THE STARS IN THEIR COURSES by Isaac Asimov

THE STARS IN THEIR COURSES

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KIRKUS REVIEW

This non-technical, misnamed study is not about the movement and make-up of the stars. It is rather a series of essays that appeared first in consecutive issues of The Magazine of Fantasy and Science Fiction and because Mr. Asimov's interests range all over the universe, so does this book. Included are sections and chapters on Newton's laws; "weighing" the earth (read the book to see why the quotation marks are needed); the periodic table; astrology and Velikovsky (which and whom he effectively demolishes); the dangers of overpopulation; a defense of science and the space effort; the need for world cooperation; and much else. Aside from a discussion of tachyons -- hypothetical, faster-than-light particles -- and perhaps the suggestion that the invention of poison gas started the tarnishing of science's halo, there is little in subject matter that is new here. The style is highly informal: "Does it matter that the close match of weight and mass to which we are accustomed on the surface of the earth fails elsewhere? Sure it does." Does it matter that these essays were written by Isaac Asimov and not someone else? Sure it does.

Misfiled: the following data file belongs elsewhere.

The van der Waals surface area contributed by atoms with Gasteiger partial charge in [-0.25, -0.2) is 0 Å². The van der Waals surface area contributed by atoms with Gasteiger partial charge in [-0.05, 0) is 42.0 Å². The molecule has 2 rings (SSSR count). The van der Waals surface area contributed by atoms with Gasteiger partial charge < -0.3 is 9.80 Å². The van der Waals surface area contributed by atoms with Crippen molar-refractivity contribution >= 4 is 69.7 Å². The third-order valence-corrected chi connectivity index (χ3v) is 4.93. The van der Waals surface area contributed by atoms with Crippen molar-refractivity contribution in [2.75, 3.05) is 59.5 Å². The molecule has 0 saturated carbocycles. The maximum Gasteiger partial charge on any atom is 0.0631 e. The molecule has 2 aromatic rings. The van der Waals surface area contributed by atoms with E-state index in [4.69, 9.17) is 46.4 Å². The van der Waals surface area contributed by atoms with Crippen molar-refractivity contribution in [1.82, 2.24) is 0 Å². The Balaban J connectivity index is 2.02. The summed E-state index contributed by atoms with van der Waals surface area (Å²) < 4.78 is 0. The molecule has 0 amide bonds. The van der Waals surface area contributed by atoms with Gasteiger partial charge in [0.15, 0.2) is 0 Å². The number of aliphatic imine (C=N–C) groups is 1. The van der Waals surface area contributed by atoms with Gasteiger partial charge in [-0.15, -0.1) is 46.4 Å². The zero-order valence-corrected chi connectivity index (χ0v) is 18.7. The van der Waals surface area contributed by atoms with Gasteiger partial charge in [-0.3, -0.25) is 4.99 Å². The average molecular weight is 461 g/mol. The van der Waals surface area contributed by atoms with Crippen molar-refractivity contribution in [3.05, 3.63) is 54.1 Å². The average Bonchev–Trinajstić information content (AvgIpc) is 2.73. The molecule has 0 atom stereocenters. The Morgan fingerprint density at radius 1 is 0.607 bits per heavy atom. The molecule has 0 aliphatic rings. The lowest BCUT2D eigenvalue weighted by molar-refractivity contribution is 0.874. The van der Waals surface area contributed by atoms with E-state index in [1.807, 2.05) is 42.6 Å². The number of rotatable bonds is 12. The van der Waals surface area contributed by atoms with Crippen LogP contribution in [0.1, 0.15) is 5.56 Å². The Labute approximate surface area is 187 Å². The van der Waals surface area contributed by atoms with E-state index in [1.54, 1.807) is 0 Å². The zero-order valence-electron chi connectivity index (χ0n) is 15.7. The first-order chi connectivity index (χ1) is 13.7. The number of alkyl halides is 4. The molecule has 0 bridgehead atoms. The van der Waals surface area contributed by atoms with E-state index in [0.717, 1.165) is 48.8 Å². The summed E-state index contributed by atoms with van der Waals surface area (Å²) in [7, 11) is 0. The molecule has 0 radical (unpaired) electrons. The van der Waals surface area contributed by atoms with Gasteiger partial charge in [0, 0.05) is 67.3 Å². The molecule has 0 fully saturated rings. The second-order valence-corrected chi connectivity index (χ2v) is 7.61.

Pub Date: Feb. 12th, 1970
ISBN: 0385010494
Publisher: Doubleday
Review Posted Online:
Kirkus Reviews Issue: Feb. 1st, 1970




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